When I hear the Pop-O-Matic bubble, my heart skips a beat.
That distinctive click-click of our family’s Trouble game – a game we used to play marathon-style when my daughter was 5 or 6 – means it’s board game time at our house.
Time to clear space on the table, pull up chairs, grab some snacks and make some memories.
Sometimes a game session becomes the stuff of family folklore.
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Like the time my brother Dave and I teamed up for Catchphrase and stunned our competitors by guessing the word “yonder” in about 2.3 seconds. The clue, delivered in my best backwoods accent: “Where is the sumpin-sumpin?”
Or the argument over Apples to Apples – an annual event – during which my son, Jack, will try to persuade that round’s judge that nothing, and I mean nothing, is luckier than a meatball or more annoying than underpants.
Every holiday season, I try to add a game or two to our family’s collection. For guidance, I visit Gwen Ottenberg, owner of Imagine That Toys, at 29th North and Rock Road in Wichita, who loves games at least as much as I do.
This year she picked several goodies. But Gwen knows me so well by now – she’s pretty much a board game psychic – that she grinned as she pulled out a little blue box marked Braintopia.
“This is going to be your favorite,” she said.
She was right.
The fast-paced brain-stumper game reminds me a little of Anomia (another family fave), but with a variety of challenges that test mental focus, flexibility, memory and speed. Up to six players – ages 8 and up – race through the deck of cards, trying to solve puzzles faster than their opponents.
Cue up the legendary Tobias Victory Dance, people, because I’m all over this one.
If you’re looking for a fun new family activity this year – for your own family or as a holiday gift – here are some others to consider. Most are available at Imagine That Toys; others can be found online or at discount stores.
▪ Snapzi: The Add-On Game for Folks Who Love Slapzi (Tenzi, $9.99) – To play this, you’ll need the original Slapzi game, which I wrote about last year. The expansion pack features 60 “snapshot” cards that match up with your Slapzi category cards, offering a whole new way to play the game. (Speaking of game-play folklore, ask Gwen about the time she tried to persuade me that flamingos have teeth.) Ages 8 and up.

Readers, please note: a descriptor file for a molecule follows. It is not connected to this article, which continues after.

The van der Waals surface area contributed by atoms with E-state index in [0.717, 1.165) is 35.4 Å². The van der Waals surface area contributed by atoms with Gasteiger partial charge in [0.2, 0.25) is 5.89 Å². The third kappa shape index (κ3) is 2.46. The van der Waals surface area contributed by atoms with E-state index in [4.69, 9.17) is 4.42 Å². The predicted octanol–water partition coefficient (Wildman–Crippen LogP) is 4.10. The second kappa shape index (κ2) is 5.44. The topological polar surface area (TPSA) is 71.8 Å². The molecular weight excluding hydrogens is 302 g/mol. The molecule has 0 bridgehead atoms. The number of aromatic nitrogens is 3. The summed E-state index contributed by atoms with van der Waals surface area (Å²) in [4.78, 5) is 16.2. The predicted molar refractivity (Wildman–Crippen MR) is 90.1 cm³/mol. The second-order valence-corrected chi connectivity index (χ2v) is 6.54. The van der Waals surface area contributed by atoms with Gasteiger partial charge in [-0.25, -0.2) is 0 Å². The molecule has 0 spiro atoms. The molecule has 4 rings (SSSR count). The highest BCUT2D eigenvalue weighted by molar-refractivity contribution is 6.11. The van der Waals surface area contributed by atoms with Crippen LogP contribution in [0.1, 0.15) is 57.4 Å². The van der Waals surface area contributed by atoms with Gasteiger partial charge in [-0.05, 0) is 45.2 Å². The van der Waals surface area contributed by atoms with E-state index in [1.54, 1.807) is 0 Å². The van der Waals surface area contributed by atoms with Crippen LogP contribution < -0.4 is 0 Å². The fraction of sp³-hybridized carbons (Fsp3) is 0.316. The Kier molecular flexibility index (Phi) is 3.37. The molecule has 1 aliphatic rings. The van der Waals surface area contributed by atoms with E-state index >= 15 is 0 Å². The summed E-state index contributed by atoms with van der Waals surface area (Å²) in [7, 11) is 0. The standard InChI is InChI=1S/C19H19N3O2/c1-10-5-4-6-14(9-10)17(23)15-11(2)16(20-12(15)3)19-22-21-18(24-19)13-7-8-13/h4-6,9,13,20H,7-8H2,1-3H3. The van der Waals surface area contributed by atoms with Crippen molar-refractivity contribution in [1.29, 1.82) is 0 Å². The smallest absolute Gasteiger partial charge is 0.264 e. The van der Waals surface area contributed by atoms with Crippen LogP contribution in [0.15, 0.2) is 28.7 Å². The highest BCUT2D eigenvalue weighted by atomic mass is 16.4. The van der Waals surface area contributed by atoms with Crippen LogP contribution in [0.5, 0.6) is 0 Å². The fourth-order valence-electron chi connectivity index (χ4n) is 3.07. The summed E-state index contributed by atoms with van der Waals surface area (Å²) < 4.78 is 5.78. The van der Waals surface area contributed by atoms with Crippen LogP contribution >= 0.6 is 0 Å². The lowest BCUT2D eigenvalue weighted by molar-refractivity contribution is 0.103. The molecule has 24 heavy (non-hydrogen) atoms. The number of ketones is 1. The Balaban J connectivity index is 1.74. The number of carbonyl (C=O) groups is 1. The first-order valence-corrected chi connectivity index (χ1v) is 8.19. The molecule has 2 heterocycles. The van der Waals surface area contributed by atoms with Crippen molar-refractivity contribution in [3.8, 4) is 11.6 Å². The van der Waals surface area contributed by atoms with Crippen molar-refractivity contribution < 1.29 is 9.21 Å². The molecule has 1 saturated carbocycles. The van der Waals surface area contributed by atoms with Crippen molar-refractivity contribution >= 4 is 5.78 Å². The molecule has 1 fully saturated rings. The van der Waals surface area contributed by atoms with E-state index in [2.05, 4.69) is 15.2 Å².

Gwen Ottenberg of Imagine That Toys in Wichita demonstrates Snapzi, an add-on game to last year's hit, Slapzi. McClatchystobias@wichitaeagle.com
▪ Cha-Cha Chihuahua (Gamewright, $17.99) – This one, designed for little-bitty kids, is downright adorable. There’s no reading required. Players draw cards and follow the illustrated instructions, jumping, jiving or wagging their tails to place plastic pups on the dance floor. While preschoolers practice counting, taking turns and fine motor skills, parents can bone up on their sweet dance moves. Ages 4 and up.
Gwen Ottenberg and Suzanne Tobias demonstrate Cha-Cha Chihuahua, a fun, easy, shake-your-bum game for ages 4 and up. McClatchystobias@wichitaeagle.com
▪ Snow White Deluxe (Smart Games, $29.99) – Here’s another charming preschool puzzle game for kids, combining the classic Disney fairy tale with a three-dimensional game board that looks like a Little People play house. Players use logic to place Snow White, dwarves and the wicked witch in the right spot, using illustrated clues. Ages 4-7.